“Speculative incremental harm from a multi-decade global phenomenon has a classical liberal option: civil society charity. Uber-wealthy climate-related foundations can evaluate the harms to poor island villagers from sea level rise (as an example). But keep politicized science, global judicial activism, and backdoor Big Brother out of it.”
By 2004, after Jonathan Adler reversed positions to endorse climate policy activism, the Property and Environment Research Center (PERC) published a dialogue where Professor Adler defended his tort approach to address anthropogenic climate change with several classical liberals. Excerpts from “Global Warming: A Dialogue” follow.
This discussion is an edited version of comments made in December 2004 on the Free Market Environmentalism (FME) Roundtable list-serve. Jonathan Adler prodded his colleagues to forget, for just a minute, the debate over the impacts of warmer temperatures or whether humans are contributing or not.…Continue Reading
“A serious rebuttal to my review would require Adler et al. to get into climate science rather than assuming CO2 as a ‘pollutant’. It would also require a much deeper look into climate economics….”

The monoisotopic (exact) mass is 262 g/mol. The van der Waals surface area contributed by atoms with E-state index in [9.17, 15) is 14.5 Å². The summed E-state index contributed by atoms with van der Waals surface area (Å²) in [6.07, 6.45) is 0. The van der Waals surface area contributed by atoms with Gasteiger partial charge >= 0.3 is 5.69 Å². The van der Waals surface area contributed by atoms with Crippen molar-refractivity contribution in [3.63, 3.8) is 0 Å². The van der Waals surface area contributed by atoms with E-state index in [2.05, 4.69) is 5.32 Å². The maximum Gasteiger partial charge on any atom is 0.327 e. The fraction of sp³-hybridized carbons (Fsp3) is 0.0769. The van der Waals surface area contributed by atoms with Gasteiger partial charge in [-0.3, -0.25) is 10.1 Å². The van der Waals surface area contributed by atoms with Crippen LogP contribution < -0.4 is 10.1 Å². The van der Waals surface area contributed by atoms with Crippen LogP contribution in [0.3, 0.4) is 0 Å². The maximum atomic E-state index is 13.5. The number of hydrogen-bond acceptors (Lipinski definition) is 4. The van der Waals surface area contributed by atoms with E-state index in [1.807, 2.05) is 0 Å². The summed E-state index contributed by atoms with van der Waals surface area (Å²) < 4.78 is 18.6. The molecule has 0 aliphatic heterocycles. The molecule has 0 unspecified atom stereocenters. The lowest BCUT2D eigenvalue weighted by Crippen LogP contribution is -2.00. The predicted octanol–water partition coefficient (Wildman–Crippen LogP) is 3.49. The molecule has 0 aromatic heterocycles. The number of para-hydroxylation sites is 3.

Previous posts this week have presented the case by Jonathan Adler (et al.) against climate policy activism based on the precautionary principle (here) and Alder’s turn in academia toward activism (here). Today’s post answers some very brief arguments made by Adler in response to my critical review of his new book, Climate Liberalism: Perspectives on Liberty, Property, and Pollution.
Adler’s criticisms involve either erroneous statements or non-sequiturs.
“Robert L. Bradley, Jr. of the Institute for Energy Research offers less favorable commentary on the book at Law & Liberty (which previously ran a favorable review).”…Continue Reading
The ability and beneficience of free minds and markets to handle the unknowns of future weather and ‘climate change’ has a strong intellectual case. Such is more true today than when the global warming debate began in the late 1980s and early 1990s.
Four decades on, the case of classical liberalism against climate alarmism and forced energy transformation remains intact and strong–probably stronger than ever given the “saturation effect” of greenhouse gas (GHG) forcing.  In fact, the debate should be not about the weather or climate but about Statism, that gargoyle of government intervention that makes rich people poorer and keeps poor people poor. Regarding climate, statism is what sets up the problems that are too often simplistically and erroneously blamed on ‘weather’ or ‘climate’.
I bring this up in relation to a new book that ignores and dumbs down the free-market, classical-liberal viewpoint on energy/climate in the name of … “classical liberalism.”…Continue Reading